PLM Syncs Up With Service


PLM Syncs Up With Service
Design News (03/12) Stackpole, Beth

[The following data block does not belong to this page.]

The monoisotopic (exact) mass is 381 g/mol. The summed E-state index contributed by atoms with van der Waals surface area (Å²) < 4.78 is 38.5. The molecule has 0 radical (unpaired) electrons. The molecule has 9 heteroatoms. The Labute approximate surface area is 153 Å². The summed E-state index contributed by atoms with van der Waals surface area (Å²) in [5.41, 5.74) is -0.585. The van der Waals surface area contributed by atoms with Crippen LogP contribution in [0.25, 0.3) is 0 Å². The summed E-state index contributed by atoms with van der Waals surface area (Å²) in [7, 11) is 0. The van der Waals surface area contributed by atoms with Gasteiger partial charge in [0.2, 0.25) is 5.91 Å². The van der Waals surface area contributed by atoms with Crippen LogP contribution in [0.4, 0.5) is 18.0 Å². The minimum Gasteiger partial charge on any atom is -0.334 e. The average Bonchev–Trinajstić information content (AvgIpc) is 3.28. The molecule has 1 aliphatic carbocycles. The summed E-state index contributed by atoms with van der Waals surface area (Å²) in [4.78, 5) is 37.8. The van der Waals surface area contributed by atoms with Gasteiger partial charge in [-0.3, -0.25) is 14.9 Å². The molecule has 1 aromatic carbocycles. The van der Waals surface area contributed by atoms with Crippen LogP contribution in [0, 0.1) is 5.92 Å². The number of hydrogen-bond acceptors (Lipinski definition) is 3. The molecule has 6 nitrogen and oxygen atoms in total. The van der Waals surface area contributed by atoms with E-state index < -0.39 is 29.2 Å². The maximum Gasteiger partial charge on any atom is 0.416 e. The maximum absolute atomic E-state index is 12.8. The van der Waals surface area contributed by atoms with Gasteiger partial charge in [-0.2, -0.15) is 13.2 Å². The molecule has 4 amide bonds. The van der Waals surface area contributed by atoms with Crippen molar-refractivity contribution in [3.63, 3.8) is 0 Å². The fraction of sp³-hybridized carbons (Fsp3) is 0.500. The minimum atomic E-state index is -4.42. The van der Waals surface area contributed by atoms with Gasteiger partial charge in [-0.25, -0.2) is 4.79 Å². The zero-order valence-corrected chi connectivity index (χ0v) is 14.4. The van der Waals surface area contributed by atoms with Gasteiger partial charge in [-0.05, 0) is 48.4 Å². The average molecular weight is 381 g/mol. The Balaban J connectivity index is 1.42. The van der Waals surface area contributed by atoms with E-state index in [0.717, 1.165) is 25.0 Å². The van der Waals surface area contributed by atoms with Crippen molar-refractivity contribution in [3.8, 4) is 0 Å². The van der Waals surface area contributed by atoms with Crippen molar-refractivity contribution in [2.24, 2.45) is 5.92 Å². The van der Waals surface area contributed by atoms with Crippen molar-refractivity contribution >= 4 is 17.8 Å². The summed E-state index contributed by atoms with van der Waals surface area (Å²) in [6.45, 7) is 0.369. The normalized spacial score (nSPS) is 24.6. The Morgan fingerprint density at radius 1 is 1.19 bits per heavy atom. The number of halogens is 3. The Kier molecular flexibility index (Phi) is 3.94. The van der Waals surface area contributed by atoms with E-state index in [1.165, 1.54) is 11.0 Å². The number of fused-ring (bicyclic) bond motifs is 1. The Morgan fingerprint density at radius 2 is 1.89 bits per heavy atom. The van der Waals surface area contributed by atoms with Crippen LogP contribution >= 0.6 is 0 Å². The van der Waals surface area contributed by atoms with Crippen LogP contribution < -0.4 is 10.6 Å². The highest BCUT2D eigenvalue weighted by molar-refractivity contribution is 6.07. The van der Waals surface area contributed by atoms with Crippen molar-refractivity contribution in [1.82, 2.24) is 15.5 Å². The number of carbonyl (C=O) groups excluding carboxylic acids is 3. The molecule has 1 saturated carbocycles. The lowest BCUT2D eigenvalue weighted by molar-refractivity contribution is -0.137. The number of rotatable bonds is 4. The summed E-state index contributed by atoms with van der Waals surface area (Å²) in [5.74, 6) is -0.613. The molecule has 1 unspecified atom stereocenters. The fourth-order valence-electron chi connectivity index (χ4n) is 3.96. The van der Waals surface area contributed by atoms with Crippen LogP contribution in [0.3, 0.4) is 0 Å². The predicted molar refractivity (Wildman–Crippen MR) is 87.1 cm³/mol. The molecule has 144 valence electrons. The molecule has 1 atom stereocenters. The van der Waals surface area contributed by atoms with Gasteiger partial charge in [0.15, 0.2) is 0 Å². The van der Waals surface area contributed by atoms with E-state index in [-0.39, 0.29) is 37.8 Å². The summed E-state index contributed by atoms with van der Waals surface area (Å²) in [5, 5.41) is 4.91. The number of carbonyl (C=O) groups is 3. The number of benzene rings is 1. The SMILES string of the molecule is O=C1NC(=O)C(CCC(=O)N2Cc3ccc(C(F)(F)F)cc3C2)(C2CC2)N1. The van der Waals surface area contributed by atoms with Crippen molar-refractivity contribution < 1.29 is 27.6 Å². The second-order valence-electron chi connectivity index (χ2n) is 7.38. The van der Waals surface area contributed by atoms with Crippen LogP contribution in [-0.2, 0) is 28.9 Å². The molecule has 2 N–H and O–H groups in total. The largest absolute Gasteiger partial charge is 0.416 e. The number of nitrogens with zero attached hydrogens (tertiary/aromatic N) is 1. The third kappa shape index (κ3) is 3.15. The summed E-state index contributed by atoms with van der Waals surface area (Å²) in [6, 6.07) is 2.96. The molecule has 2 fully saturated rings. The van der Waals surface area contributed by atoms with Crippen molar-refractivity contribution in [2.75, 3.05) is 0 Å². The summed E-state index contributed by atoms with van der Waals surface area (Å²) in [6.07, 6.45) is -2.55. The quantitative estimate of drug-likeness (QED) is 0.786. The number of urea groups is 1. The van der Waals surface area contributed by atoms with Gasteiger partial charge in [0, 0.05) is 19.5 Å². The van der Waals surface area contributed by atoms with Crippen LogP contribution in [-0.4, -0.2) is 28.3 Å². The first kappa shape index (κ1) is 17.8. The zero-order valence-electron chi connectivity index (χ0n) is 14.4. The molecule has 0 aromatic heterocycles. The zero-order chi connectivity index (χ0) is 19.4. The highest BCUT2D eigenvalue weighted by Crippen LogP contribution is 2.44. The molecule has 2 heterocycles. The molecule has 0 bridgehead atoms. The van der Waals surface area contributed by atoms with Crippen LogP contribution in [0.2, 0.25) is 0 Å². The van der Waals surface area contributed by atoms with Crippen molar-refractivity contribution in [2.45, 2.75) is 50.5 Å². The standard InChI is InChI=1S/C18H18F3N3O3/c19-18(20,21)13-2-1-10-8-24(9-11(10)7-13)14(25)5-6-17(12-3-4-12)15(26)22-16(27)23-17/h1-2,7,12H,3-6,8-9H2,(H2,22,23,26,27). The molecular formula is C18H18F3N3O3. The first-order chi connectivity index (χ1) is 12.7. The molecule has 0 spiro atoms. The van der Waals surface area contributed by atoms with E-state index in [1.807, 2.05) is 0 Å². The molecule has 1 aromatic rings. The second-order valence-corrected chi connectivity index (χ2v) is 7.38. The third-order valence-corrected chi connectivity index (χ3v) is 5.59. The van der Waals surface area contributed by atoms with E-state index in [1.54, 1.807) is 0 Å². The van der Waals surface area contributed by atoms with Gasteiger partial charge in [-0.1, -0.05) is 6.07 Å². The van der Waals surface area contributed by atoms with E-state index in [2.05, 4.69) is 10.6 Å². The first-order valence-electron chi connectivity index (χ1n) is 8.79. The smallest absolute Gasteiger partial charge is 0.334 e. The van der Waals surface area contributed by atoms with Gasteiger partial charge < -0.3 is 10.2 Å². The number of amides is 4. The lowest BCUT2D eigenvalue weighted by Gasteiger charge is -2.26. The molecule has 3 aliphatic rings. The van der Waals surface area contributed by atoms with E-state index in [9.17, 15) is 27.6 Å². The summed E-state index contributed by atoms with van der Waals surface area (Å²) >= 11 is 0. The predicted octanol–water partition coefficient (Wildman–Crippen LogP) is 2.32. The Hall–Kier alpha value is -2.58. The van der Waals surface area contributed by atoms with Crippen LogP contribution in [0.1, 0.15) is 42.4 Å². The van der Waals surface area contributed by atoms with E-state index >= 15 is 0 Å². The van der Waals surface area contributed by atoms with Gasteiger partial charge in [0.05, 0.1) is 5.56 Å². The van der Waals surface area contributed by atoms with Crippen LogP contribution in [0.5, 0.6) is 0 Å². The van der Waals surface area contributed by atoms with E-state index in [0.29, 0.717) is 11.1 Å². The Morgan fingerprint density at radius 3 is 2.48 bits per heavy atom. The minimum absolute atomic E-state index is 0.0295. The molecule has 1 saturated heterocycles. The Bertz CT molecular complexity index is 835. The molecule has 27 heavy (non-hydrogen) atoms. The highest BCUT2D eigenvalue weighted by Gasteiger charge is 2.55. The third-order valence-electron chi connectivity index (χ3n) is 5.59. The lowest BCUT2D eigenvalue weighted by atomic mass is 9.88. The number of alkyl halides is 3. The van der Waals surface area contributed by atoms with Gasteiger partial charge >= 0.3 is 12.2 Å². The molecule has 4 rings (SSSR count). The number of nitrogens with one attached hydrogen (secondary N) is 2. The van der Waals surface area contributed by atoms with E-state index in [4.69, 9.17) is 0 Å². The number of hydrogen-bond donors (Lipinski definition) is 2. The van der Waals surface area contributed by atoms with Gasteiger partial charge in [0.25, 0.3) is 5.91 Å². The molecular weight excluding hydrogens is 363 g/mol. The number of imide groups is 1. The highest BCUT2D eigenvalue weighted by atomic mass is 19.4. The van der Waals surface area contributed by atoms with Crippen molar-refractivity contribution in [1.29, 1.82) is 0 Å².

For the better part of the last decade, Product Lifecycle Management (PLM) has been stuck in the engineering-specific part of the development cycle, with a primary focus on how to leverage PLM technology and process change to improve how engineers collaborate on 3D designs. While everyone has made great strides leveraging PLM tools in the design phase, the grander vision of PLM as an end-to-end product development system has remained somewhat elusive. Lately, however, the idea of syncing the service organization with engineering to create a closed-loop product development environment is starting to gain some traction, particularly as companies look for opportunities to extend their reach, and include other functional areas as part of a broader PLM strategy. Service is one of the more compelling extensions of PLM as it fosters improvement in two key business processes critical to a company's success: improving its overall service performance for customers; and providing invaluable information and feedback to engineering that can help advance the development and quality of existing and future products. Service is also starting to play a more critical role in manufacturers' competitive stories, especially for OEMs selling products with extremely long serviceable lifecycles. While most PLM platforms have traditionally lacked the capabilities to include service information as part of the primary product repository, platforms are evolving to support this broader view of PLM, as well. Still, PLM experts contend companies need to augment their own internal processes to address this increasingly important requirement. For example, Autodesk, a newcomer to the PLM arena, plans to make sure its platform can factor in service data as part of a closed-loop development environment. As part of its Autodesk 360 for PLM cloud-based platform, Autodesk will offer quality and compliance capabilities, including those around corrective and preventive action (CAPA). Eventually, the company plans to address maintenance and service capabilities as part of an end-to-end PLM strategy. While Autodesk's end-to-end PLM vision is still a work in progress, PTC, with a string of related acquisitions under its belt, has been the most active of the PLM vendors in addressing the service piece as part of its PLM value proposition. As part of its vision to take a holistic, product-centric view of both development and service, PTC aims to move organizations seamlessly between an engineering BOM and a service BOM.

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